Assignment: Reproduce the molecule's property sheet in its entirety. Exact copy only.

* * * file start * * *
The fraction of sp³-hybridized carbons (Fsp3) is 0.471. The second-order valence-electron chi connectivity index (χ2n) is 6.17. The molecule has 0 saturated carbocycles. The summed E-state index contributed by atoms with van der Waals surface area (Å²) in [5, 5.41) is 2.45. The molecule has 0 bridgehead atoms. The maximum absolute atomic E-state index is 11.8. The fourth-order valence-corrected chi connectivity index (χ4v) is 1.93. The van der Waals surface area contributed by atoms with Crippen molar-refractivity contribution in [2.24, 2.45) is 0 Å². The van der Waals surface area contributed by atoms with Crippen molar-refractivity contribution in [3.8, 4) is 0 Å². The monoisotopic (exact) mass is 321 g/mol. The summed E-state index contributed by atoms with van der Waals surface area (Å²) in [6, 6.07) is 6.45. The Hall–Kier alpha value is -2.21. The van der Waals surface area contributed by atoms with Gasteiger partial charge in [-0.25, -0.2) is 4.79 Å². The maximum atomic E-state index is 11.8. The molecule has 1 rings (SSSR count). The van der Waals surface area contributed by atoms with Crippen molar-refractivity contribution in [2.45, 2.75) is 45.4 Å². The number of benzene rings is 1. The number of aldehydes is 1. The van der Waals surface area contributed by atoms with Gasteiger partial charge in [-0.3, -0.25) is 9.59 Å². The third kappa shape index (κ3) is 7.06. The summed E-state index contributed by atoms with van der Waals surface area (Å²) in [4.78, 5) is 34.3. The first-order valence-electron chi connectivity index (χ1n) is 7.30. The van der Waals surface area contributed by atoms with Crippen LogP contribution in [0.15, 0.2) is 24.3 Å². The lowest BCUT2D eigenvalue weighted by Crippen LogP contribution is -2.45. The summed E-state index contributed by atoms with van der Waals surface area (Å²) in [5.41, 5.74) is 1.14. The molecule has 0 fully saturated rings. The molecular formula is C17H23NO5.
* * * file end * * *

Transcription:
The fraction of sp³-hybridized carbons (Fsp3) is 0.471. The second-order valence-electron chi connectivity index (χ2n) is 6.17. The molecule has 0 saturated carbocycles. The summed E-state index contributed by atoms with van der Waals surface area (Å²) in [5, 5.41) is 2.45. The molecule has 0 bridgehead atoms. The maximum absolute atomic E-state index is 11.8. The fourth-order valence-corrected chi connectivity index (χ4v) is 1.93. The van der Waals surface area contributed by atoms with Crippen molar-refractivity contribution in [2.24, 2.45) is 0 Å². The van der Waals surface area contributed by atoms with Crippen molar-refractivity contribution in [3.8, 4) is 0 Å². The monoisotopic (exact) mass is 321 g/mol. The summed E-state index contributed by atoms with van der Waals surface area (Å²) in [6, 6.07) is 6.45. The Hall–Kier alpha value is -2.21. The van der Waals surface area contributed by atoms with Gasteiger partial charge in [-0.25, -0.2) is 4.79 Å². The maximum atomic E-state index is 11.8. The molecule has 1 rings (SSSR count). The van der Waals surface area contributed by atoms with Crippen molar-refractivity contribution in [2.45, 2.75) is 45.4 Å². The number of benzene rings is 1. The number of aldehydes is 1. The van der Waals surface area contributed by atoms with Gasteiger partial charge in [-0.3, -0.25) is 9.59 Å². The third kappa shape index (κ3) is 7.06. The summed E-state index contributed by atoms with van der Waals surface area (Å²) in [4.78, 5) is 34.3. The first-order valence-electron chi connectivity index (χ1n) is 7.30. The van der Waals surface area contributed by atoms with Crippen LogP contribution in [0.15, 0.2) is 24.3 Å². The lowest BCUT2D eigenvalue weighted by Crippen LogP contribution is -2.45. The summed E-state index contributed by atoms with van der Waals surface area (Å²) in [5.41, 5.74) is 1.14. The molecule has 0 fully saturated rings. The molecular formula is C17H23NO5.